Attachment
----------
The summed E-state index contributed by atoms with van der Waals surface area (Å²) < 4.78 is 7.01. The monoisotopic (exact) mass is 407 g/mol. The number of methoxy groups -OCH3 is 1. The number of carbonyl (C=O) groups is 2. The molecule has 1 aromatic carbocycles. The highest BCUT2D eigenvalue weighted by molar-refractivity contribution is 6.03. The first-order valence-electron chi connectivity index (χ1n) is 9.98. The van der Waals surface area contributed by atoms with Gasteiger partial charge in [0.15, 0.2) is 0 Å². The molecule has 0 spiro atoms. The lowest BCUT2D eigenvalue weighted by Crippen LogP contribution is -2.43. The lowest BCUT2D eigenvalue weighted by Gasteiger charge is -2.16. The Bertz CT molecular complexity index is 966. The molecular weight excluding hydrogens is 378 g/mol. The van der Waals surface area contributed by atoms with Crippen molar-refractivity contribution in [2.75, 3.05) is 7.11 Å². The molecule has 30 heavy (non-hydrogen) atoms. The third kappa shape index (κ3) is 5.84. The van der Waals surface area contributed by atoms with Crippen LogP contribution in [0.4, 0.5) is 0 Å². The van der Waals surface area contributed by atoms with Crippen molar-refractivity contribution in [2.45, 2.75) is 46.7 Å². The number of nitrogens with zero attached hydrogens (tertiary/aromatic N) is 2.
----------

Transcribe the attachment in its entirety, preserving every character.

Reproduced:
The summed E-state index contributed by atoms with van der Waals surface area (Å²) < 4.78 is 7.01. The monoisotopic (exact) mass is 407 g/mol. The number of methoxy groups -OCH3 is 1. The number of carbonyl (C=O) groups is 2. The molecule has 1 aromatic carbocycles. The highest BCUT2D eigenvalue weighted by molar-refractivity contribution is 6.03. The first-order valence-electron chi connectivity index (χ1n) is 9.98. The van der Waals surface area contributed by atoms with Gasteiger partial charge in [0.15, 0.2) is 0 Å². The molecule has 0 spiro atoms. The lowest BCUT2D eigenvalue weighted by Crippen LogP contribution is -2.43. The lowest BCUT2D eigenvalue weighted by Gasteiger charge is -2.16. The Bertz CT molecular complexity index is 966. The molecular weight excluding hydrogens is 378 g/mol. The van der Waals surface area contributed by atoms with Crippen molar-refractivity contribution in [2.75, 3.05) is 7.11 Å². The molecule has 30 heavy (non-hydrogen) atoms. The third kappa shape index (κ3) is 5.84. The van der Waals surface area contributed by atoms with Crippen LogP contribution in [0.4, 0.5) is 0 Å². The van der Waals surface area contributed by atoms with Crippen molar-refractivity contribution in [2.45, 2.75) is 46.7 Å². The number of nitrogens with zero attached hydrogens (tertiary/aromatic N) is 2.